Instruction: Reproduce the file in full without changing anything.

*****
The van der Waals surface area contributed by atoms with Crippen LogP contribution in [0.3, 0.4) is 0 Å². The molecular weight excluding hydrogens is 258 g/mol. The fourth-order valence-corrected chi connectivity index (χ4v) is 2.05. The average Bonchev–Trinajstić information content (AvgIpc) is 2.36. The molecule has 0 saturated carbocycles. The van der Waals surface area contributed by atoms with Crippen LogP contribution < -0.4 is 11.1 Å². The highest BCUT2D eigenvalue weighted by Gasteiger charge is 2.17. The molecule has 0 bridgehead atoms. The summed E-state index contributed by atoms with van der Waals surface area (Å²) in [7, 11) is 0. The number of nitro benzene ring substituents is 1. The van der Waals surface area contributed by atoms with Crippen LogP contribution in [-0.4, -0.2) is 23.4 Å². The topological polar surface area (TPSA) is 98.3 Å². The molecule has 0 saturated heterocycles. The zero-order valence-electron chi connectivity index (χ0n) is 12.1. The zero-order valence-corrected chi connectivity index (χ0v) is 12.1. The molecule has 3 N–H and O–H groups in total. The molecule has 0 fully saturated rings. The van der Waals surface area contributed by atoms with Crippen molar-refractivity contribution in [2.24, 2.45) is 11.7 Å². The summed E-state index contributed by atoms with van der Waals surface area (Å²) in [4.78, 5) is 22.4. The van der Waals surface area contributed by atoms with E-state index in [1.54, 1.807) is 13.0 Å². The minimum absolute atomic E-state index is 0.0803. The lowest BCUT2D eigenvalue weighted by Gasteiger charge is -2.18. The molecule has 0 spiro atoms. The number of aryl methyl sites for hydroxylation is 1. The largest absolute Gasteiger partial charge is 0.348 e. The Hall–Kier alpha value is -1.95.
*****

The van der Waals surface area contributed by atoms with Crippen LogP contribution in [0.3, 0.4) is 0 Å². The molecular weight excluding hydrogens is 258 g/mol. The fourth-order valence-corrected chi connectivity index (χ4v) is 2.05. The average Bonchev–Trinajstić information content (AvgIpc) is 2.36. The molecule has 0 saturated carbocycles. The van der Waals surface area contributed by atoms with Crippen LogP contribution < -0.4 is 11.1 Å². The highest BCUT2D eigenvalue weighted by Gasteiger charge is 2.17. The molecule has 0 bridgehead atoms. The summed E-state index contributed by atoms with van der Waals surface area (Å²) in [7, 11) is 0. The number of nitro benzene ring substituents is 1. The van der Waals surface area contributed by atoms with Crippen LogP contribution in [-0.4, -0.2) is 23.4 Å². The topological polar surface area (TPSA) is 98.3 Å². The molecule has 0 saturated heterocycles. The zero-order valence-electron chi connectivity index (χ0n) is 12.1. The zero-order valence-corrected chi connectivity index (χ0v) is 12.1. The molecule has 3 N–H and O–H groups in total. The molecule has 0 fully saturated rings. The van der Waals surface area contributed by atoms with Crippen molar-refractivity contribution in [2.24, 2.45) is 11.7 Å². The summed E-state index contributed by atoms with van der Waals surface area (Å²) in [4.78, 5) is 22.4. The van der Waals surface area contributed by atoms with E-state index in [1.54, 1.807) is 13.0 Å². The minimum absolute atomic E-state index is 0.0803. The lowest BCUT2D eigenvalue weighted by Gasteiger charge is -2.18. The molecule has 0 spiro atoms. The number of aryl methyl sites for hydroxylation is 1. The largest absolute Gasteiger partial charge is 0.348 e. The Hall–Kier alpha value is -1.95.